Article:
Date published: December 19 2019
After two years where Ferrari, and more specifically Sebastian Vettel, have at least threatened the dominance of Mercedes, the start of the 2019 season virtually guaranteed another double championship success for the Silver Arrows. Even after their two main rivals closed the gap towards the end of the year.
The championship means they now have six Constructors’ titles on the bounce, matching the tally accumulated by Ferrari between 1999 and 2004.
Ferrari in the early noughties has for so long been the go-to answer when pressed about the most dominant, extended period of time in F1. Six straight Constructors’ Championships, five straight World titles, Michael Schumacher dominating races. The culture of winning that was created by the team couldn’t be matched and in the five-year period between 2000 and 2004, they won a massive 67% of the races.
Whilst there have been other periods of dominance in F1, none have quite been able to compete with the level Ferrari were at. The McLaren spell in the mid 80s to the early 90s had the longevity, but of those years it was only 1988 and 1989 that were truly dominant. Red Bull won both championships four years in a row, but two of those years saw the Drivers’ come down to the final race.
Now there’s a Mercedes dynasty on the block, and it could be even better than Ferrari’s. Ferrari’s 67% win percentage between 2000 and 2004 is eclipsed by Mercedes who have won 74% of their races between 2014 and 2019. That figure did come down after 2017 and 2018 as the Scuderia came back with a vengeance, but it was bolstered again by a strong 2019.
Parallels between the two can be drawn very easily. Both had their years where no one could touch them. 2001, 2002 and 2004 were forgone conclusions for Ferrari, as were 2014, 2015 and 2016 for Mercedes. There’s also been years where they have won despite adversity. Schumacher won the 2003 crown by just two points and Ferrari stuck with Mercedes in 2017 before the latter finally pulled clear.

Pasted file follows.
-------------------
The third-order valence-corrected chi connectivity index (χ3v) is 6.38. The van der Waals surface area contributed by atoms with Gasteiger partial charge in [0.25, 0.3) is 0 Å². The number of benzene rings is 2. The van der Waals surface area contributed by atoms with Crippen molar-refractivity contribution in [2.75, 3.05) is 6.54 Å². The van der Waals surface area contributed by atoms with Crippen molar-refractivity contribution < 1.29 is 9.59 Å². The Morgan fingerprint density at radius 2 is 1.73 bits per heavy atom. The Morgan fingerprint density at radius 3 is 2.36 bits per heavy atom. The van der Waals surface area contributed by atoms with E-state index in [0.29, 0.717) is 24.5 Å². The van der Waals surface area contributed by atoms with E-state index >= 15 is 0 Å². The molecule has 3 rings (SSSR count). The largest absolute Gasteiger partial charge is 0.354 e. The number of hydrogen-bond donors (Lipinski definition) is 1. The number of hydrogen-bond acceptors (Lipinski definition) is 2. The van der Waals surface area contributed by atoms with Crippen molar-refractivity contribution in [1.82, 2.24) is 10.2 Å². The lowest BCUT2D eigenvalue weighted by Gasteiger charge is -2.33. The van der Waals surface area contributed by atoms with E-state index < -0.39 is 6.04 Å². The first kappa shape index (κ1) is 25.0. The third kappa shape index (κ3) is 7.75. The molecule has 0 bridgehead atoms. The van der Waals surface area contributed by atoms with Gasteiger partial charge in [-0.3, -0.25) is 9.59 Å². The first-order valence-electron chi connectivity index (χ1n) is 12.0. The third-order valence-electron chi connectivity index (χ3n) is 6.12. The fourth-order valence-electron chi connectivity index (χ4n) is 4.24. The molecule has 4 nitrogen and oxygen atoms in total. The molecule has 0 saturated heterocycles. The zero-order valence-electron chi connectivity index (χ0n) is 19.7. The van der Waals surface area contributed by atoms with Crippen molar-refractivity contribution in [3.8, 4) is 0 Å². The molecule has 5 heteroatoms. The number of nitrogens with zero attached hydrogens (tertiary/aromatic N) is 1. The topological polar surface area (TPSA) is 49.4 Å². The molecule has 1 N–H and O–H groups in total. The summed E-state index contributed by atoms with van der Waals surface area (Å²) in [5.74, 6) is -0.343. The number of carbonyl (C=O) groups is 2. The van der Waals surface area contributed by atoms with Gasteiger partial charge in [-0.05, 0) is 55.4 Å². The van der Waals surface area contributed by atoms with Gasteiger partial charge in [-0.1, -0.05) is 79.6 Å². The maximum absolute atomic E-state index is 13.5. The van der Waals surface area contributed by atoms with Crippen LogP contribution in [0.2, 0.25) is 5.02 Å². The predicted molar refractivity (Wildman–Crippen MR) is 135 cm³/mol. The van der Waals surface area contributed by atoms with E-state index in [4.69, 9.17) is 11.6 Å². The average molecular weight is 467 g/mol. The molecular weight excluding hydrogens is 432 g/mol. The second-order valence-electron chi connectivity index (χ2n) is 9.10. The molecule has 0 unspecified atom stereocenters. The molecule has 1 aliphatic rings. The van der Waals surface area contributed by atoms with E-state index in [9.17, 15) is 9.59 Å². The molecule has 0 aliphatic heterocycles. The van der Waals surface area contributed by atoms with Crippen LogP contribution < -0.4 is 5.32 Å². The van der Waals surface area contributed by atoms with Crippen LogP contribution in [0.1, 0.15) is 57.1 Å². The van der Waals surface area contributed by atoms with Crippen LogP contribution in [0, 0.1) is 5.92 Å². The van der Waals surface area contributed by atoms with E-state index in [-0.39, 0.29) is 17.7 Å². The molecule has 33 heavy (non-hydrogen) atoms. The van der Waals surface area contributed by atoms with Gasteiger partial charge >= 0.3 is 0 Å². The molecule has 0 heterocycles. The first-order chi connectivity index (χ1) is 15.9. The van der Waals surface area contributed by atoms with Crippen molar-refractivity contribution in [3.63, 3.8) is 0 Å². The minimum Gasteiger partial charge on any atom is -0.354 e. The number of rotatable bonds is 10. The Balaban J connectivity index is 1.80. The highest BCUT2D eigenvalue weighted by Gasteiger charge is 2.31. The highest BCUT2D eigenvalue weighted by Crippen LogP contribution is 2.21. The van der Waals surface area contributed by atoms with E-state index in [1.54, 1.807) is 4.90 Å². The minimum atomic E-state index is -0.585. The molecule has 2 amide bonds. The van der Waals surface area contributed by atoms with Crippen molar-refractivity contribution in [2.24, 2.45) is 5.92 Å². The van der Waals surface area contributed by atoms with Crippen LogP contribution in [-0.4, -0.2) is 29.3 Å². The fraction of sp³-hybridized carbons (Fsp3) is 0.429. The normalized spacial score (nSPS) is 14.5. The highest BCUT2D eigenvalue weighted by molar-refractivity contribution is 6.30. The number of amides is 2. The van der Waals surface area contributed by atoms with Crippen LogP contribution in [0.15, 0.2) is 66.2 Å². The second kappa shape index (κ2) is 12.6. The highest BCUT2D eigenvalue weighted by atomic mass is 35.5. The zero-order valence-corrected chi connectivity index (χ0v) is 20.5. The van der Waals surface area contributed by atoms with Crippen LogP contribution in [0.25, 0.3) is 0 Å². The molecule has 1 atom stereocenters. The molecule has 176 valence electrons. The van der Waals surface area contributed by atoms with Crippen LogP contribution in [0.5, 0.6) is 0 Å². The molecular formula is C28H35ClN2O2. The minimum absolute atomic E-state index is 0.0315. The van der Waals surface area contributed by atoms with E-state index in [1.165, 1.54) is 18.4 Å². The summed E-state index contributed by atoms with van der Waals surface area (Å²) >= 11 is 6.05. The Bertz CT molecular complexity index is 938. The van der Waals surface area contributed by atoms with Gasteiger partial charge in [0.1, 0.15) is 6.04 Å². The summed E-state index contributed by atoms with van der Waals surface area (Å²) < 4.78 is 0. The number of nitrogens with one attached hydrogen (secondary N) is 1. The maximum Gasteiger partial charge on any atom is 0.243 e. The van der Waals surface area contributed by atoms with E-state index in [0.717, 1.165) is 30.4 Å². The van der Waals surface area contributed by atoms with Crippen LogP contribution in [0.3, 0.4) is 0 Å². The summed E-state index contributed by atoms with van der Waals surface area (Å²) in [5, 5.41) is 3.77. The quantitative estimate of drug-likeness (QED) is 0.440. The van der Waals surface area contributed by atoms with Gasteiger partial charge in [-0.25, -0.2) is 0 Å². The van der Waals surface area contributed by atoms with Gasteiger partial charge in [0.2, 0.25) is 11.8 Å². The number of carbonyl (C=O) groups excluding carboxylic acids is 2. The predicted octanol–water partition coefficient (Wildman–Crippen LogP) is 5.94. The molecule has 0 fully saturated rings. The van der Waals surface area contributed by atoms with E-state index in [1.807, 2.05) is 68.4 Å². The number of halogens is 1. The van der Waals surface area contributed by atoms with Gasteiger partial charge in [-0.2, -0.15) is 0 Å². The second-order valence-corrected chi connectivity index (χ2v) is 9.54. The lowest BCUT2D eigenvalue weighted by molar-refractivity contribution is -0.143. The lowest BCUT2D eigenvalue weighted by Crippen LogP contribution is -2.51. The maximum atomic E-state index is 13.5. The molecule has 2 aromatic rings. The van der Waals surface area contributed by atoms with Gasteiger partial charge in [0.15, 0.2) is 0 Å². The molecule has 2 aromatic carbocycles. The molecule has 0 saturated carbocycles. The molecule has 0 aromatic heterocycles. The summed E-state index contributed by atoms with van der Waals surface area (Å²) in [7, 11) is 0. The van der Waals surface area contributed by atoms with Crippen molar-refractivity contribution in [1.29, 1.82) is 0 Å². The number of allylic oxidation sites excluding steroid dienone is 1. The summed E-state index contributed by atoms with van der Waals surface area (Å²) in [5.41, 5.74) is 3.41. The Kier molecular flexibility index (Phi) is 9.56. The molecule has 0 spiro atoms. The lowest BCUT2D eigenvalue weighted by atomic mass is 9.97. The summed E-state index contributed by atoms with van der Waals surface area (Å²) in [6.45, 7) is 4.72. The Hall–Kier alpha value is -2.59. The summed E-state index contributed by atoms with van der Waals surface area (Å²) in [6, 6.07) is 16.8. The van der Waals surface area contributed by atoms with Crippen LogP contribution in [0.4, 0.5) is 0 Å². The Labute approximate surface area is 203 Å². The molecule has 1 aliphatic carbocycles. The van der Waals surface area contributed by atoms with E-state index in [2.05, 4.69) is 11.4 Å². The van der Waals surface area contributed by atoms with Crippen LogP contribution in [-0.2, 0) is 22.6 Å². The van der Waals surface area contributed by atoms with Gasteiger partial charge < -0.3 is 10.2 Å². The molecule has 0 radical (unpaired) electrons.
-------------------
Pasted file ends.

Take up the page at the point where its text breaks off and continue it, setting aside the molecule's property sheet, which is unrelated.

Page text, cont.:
The mentality is remarkably similar too, the culture that Jean Todt, Ross Brawn, Michael Schumacher and co created is one of ‘win at at costs’, it didn’t matter how it was done, as long as it got done.
Mercedes have developed something along the same lines. The team did allow Lewis Hamilton and Nico Rosberg to race each other on track, but only when it was safe to do so. Mercedes knew that incidents like the ones at Spain (2016), Belgium (2014) and Austria (2016) would not come back to bite them.
Once a viable challenger appeared, Mercedes made it perfectly clear that they would not take any unnecessary risks. Take the team orders at Russia last season as an example, they were as clinical as Ferrari in Austria, 2002. There was no doubt as to what was happening, after the race Toto Wolff was deaf to the backlash. He knew he had made the right call and that’s all that mattered. Rightly so. In both dynasties, there is no hesitation over the way things are done.
Naturally all runs at the top come to an end eventually, after Ferrari’s years of winning came to an end in 2005, they’ve enjoyed just one drivers’ championship and two constructors championships. The time for Mercedes reign to end will happen too. The question is when will it happen? And what will be the cause?
In the case of Ferrari it was the emergence of Renault, buoyed by a hungry, young Spaniard. For Mercedes it could be the 2021 regulation changes, in which case who is in a better position to take them down? Ferrari were once again the nearest challengers in terms of the Constructors but Verstappen was the closest driver and theoretically that Red Bull/Honda partnership is only going to get better with time.
Even if the Mercedes dynasty does end in 2020, they could make a case for having the most dominant period of all-time. However, if it carries on much further, there might be little to debate.